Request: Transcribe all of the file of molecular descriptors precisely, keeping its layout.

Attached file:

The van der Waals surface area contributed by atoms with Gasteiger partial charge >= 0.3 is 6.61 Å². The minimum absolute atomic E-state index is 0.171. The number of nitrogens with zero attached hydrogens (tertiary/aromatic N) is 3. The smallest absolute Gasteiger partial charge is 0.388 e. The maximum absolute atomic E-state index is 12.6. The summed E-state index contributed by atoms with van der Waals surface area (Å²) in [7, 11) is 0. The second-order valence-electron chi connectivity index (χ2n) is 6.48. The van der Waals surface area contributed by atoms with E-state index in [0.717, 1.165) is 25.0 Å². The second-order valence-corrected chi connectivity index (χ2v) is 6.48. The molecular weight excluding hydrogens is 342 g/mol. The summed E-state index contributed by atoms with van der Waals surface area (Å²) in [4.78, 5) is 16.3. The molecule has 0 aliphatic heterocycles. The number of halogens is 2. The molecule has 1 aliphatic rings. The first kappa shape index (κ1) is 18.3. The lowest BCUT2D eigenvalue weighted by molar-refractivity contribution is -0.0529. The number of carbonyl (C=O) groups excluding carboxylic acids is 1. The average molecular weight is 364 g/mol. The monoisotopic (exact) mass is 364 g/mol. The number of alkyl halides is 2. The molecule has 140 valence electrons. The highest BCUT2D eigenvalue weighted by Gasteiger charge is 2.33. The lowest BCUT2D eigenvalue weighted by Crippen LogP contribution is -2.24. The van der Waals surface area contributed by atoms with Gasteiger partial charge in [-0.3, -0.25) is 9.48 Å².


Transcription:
The van der Waals surface area contributed by atoms with Gasteiger partial charge >= 0.3 is 6.61 Å². The minimum absolute atomic E-state index is 0.171. The number of nitrogens with zero attached hydrogens (tertiary/aromatic N) is 3. The smallest absolute Gasteiger partial charge is 0.388 e. The maximum absolute atomic E-state index is 12.6. The summed E-state index contributed by atoms with van der Waals surface area (Å²) in [7, 11) is 0. The second-order valence-electron chi connectivity index (χ2n) is 6.48. The van der Waals surface area contributed by atoms with E-state index in [0.717, 1.165) is 25.0 Å². The second-order valence-corrected chi connectivity index (χ2v) is 6.48. The molecular weight excluding hydrogens is 342 g/mol. The summed E-state index contributed by atoms with van der Waals surface area (Å²) in [4.78, 5) is 16.3. The molecule has 0 aliphatic heterocycles. The number of halogens is 2. The molecule has 1 aliphatic rings. The first kappa shape index (κ1) is 18.3. The lowest BCUT2D eigenvalue weighted by molar-refractivity contribution is -0.0529. The number of carbonyl (C=O) groups excluding carboxylic acids is 1. The average molecular weight is 364 g/mol. The monoisotopic (exact) mass is 364 g/mol. The number of alkyl halides is 2. The molecule has 140 valence electrons. The highest BCUT2D eigenvalue weighted by Gasteiger charge is 2.33. The lowest BCUT2D eigenvalue weighted by Crippen LogP contribution is -2.24. The van der Waals surface area contributed by atoms with Gasteiger partial charge in [-0.3, -0.25) is 9.48 Å².